Topic:

Social Media

Latest Headlines

Latest Headlines

Second draft version US public participation document released

A second version of a draft document that provides best practices and performance metrics, which federal agencies can use to improve public participation, has been recently released.

DOI finds social media success by recognizing differences in platform

The Interior Department has found success in speaking to a national audience through its social media networks, says a Dec. 2 DigitalGov blog post. At DOI, each one of several social media platforms is utilized to reach a specific goal, the blog  post  says.

Federal agencies get some help developing their social media policies through a new toolkit

A federal working group recently launched a new toolkit to help agencies assess their social media policies, find areas that need updating and view recent examples of sample text.

Obama top tweep in new "Twiplomacy" study, but the Pope may be more influential

While President Obama might be struggling with his popularity in the United States, he's number one on Twitter. As of June 25, Obama (@BarackObama) tops a world-leader list with 43.7 million followers. Pope Francis (@Pontifex) is a distant second with 14 million followers on nine different language accounts, according to a 2014 global study by the global public relations and communications firm Burson-Marsteller.

IBM report offers glimpse into how feds use social media- and ways they can improve

While social media applications from podcasts to Pinterest are becoming a more integral part of a government's means of reaching constituents, measuring their effectiveness is still a challenge. A new report from IBM's Center for the Business of Government provides insight on how social media is being used in the U.S. government and what agencies can do to enhance engagement.

72% of Americans get a response from government inquiries via social media

Thirty percent of U.S. citizens using social media to interact with the federal government sought to ask a question or a resolve a problem, with only 72 percent receiving a response from an agency, says a new report from J.D. Power.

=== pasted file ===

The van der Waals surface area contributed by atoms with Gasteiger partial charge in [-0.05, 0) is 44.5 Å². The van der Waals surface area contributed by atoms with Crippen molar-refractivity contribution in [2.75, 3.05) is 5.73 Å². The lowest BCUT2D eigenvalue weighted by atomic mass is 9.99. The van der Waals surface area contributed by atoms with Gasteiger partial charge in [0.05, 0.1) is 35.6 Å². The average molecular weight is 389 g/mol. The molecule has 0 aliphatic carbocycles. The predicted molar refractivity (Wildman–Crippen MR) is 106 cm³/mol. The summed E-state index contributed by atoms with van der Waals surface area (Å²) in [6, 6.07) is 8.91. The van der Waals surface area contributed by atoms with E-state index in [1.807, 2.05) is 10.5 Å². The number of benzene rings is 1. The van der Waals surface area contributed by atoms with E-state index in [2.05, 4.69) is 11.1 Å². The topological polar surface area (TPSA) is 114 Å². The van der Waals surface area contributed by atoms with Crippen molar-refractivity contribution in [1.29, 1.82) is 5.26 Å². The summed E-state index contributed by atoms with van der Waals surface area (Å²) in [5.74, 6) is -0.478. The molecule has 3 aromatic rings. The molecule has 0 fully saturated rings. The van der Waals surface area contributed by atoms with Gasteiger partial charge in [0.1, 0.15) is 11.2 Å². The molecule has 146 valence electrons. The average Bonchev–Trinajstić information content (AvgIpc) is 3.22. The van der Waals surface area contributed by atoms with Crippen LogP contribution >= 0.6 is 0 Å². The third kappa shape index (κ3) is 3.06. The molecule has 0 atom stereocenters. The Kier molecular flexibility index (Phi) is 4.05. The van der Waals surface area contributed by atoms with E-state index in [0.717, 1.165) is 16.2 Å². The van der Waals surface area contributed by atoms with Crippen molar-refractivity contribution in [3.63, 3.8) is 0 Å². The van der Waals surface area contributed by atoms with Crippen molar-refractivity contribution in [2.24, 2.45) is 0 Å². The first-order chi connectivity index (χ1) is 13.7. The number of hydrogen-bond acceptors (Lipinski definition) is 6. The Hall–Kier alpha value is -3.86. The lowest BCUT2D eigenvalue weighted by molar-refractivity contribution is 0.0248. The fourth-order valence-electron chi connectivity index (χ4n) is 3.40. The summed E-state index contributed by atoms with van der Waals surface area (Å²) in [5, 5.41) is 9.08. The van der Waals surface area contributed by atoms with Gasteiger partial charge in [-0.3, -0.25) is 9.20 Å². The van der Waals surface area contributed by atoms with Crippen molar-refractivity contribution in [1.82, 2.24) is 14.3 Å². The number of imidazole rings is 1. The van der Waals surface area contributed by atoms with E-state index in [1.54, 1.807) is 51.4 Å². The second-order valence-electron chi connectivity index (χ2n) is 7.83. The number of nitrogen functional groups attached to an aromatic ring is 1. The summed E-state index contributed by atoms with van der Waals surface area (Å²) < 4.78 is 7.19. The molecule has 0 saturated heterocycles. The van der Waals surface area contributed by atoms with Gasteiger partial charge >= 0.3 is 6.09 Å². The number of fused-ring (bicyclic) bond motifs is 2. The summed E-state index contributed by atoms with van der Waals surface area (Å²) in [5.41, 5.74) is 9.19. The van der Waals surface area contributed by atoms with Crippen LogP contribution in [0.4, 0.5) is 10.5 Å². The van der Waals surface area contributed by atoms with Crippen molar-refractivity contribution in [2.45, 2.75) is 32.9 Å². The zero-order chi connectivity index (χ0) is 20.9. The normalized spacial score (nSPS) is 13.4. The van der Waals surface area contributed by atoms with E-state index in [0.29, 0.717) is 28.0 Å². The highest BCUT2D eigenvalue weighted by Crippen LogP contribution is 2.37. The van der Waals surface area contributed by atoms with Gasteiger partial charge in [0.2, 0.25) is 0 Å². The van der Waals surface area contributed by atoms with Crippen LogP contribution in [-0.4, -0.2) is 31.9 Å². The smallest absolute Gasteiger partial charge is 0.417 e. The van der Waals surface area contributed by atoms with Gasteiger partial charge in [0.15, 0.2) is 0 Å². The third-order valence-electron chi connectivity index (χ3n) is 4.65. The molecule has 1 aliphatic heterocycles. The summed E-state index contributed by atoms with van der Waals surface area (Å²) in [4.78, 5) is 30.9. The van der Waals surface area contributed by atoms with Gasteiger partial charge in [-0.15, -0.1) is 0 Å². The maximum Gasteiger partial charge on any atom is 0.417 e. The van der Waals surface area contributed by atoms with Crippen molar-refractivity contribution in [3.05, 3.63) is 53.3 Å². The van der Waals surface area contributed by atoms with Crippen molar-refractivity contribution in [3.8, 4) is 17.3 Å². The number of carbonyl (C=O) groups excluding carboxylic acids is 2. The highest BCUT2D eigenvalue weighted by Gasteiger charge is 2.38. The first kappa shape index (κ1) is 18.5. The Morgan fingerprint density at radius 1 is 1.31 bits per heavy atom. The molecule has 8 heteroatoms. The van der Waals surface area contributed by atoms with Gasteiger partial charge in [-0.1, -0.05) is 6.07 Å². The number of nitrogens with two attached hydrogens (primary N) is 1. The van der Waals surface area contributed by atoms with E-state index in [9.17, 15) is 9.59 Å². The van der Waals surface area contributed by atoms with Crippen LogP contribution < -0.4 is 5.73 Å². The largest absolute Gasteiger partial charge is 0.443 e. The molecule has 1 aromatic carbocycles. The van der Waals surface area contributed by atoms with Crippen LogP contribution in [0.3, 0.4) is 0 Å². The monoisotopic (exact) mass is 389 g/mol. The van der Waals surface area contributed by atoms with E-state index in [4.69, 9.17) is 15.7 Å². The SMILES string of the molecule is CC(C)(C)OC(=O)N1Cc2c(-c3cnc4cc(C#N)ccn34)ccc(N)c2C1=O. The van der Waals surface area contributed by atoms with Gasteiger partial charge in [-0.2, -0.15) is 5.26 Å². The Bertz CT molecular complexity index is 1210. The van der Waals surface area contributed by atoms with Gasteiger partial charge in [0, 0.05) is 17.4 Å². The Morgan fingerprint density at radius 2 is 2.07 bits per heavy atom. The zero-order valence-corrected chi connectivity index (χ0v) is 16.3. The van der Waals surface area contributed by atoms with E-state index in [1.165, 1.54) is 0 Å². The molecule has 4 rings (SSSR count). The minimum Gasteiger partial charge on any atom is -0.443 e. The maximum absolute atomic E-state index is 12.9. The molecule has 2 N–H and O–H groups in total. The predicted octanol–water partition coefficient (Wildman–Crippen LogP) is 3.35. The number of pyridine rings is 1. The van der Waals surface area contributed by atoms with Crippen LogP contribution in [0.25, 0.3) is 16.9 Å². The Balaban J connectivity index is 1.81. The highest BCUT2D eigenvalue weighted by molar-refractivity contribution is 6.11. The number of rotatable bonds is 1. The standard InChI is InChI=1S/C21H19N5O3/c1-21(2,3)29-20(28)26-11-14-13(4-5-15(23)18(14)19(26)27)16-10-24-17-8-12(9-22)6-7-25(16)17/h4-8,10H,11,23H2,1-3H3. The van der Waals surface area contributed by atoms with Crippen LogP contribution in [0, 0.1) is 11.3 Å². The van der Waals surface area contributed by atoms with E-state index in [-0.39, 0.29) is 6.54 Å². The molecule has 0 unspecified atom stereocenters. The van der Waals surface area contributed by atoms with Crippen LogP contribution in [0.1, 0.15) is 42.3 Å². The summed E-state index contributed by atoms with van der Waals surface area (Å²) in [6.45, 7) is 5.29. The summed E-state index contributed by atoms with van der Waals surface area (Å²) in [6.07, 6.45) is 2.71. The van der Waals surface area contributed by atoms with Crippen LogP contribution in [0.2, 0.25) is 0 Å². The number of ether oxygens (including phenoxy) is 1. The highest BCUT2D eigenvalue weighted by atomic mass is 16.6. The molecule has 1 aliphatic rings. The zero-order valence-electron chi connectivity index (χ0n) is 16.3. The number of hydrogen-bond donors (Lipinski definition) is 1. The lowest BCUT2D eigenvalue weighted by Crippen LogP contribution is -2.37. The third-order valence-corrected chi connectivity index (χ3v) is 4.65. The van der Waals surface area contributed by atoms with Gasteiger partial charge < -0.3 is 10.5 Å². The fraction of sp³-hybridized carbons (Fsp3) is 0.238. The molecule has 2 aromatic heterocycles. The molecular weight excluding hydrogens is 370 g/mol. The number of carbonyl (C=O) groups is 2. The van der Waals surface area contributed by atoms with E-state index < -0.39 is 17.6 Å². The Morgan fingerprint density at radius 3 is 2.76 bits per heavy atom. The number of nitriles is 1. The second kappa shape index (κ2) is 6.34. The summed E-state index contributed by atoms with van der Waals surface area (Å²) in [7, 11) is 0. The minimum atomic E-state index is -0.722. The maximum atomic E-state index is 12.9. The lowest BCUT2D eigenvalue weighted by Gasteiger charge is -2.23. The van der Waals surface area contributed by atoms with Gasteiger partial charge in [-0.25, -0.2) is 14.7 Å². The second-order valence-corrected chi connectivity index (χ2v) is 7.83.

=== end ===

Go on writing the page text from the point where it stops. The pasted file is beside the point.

Two federal employees admit to Hatch Act violations

Two federal employees admitted to partisan political activity in the run up to the 2012 presidential election – a violation of federal law. The Hatch Act prohibits all federal employees from soliciting, accepting, or receiving political contributions from any person and they may not engage in any political activity while on duty or in the federal workplace.

Donahoe says digital technology will save direct mail marketing

Using embedded digital technology will make direct mail a major part of marketing campaigns again, said Postal Service Postmaster General Patrick Donahoe at an industry conference March 17.

Correct, don't delete, advises federal social media manager

If an agency posts misinformation or information that's misinterpreted or subject to negative attention, it's best to acknowledge it, correct it and move on, said Nicole Stillwell, community and brand manager for the State Department's bureau of consular affairs office of policy coordination and public affairs new media.

Crowdsourcing could provide unique solutions for government, report says

Crowdsourcing through social media can engage the public and identify innovative solutions to government problems, says an Aug. 19 report (.pdf) from the IBM Center for the Business of Government. The report outlined four approaches to crowdsourcing, including engaging the public to report problems and broadcasting problem-solving challenges on the internet.